26. Health System Transformation • HB 3650 (2011) and SB 1580 (2012) created Oregon’s system of Health System Transformation – Coordinated Care Organizations (CCOs) • The bills are largely silent on the relationship between governmental local public health and CCOs • HB 3650 requires agreements between local public health and CCOs for “point of contact” services including immunizations, communicable disease, sexually transmitted infections etc • SB 1580 defines the duties of the Community Advisory Committee to advocate for preventative care and oversee a Community Health Assessment and Community Health Improvement Plan • This is a great place for collaboration between local public health and CCOs • SB 1580 also allows for the sharing of protected public health information with public health entities for public health oversight purposes

    27. Health System Transformation cont. • Public health interventions can help CCOs meet their metrics and outcomes • Public health and CCO partnerships are continuing to develop. Here are a few examples: • Community Advisory Council staff support by LHD • New models of care for maternal and child health for CCO patients • Joint Community Health Assessments focused on larger population health • Tobacco prevention expertise to medicaid population • CCOs support of local health department nurses, epidemiologists and prevention specialists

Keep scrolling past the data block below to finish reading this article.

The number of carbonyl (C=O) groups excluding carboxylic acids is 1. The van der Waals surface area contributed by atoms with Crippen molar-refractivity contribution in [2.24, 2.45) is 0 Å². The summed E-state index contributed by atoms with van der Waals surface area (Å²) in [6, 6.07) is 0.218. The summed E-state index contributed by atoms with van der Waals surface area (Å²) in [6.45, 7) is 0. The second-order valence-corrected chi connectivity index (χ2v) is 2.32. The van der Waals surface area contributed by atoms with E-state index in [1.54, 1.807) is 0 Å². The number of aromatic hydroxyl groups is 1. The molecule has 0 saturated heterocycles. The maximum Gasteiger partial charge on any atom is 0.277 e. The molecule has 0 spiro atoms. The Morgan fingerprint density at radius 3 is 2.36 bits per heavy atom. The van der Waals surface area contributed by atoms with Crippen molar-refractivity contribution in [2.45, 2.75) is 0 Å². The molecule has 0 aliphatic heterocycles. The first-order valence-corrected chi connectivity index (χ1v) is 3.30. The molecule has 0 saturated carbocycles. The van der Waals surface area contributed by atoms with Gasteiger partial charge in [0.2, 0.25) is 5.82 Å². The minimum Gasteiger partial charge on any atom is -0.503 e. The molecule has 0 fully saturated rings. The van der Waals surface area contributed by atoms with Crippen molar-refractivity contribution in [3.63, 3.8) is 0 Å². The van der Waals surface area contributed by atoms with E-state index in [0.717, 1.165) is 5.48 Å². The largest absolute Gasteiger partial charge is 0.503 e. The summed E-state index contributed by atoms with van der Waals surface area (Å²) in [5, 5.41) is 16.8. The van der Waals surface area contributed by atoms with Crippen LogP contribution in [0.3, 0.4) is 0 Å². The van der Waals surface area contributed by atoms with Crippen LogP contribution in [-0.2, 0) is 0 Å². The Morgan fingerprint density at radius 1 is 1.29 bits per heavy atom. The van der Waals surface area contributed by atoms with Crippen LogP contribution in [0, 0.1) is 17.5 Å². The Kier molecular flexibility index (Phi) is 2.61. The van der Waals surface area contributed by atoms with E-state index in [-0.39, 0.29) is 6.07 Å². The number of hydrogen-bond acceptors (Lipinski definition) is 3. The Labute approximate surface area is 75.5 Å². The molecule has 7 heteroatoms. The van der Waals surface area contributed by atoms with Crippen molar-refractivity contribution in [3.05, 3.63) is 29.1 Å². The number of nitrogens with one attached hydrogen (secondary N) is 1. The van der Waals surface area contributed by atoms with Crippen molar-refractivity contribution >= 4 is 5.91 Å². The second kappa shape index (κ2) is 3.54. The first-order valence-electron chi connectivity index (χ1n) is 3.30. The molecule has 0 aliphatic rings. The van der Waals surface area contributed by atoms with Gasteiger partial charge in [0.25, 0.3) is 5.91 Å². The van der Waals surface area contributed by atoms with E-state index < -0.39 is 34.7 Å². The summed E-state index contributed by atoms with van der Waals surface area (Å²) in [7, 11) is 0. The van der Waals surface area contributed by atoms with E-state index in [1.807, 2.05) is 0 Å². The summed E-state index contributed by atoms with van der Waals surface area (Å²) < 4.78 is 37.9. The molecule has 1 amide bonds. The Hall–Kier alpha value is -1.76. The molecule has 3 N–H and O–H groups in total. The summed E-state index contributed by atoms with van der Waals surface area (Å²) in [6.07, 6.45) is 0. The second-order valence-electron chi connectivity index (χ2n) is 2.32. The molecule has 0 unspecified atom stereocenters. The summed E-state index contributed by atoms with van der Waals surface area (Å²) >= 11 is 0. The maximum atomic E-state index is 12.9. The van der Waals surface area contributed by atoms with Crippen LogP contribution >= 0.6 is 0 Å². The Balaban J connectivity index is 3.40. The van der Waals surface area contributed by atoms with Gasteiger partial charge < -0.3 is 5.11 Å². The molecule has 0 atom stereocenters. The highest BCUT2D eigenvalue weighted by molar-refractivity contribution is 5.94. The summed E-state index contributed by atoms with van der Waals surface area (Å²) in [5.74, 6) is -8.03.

28. Conclusions: Public Health landscape is changing: • Accreditation is currently voluntary but including opportunities to improve efficiencies • Less need for public health to provide clinical services since insurance coverage required for all by 2014. BUT, not everyone will be covered. • Rise in chronic diseases are identified but there are no stable funding sources to work to address community prevention of chronic diseases. • State Medicaid reform will have an impact on public health and we will have to engage locally with health care partners • Interest from legislators and Oregon Health Authority in moving to a regional public health system

    29. Questions?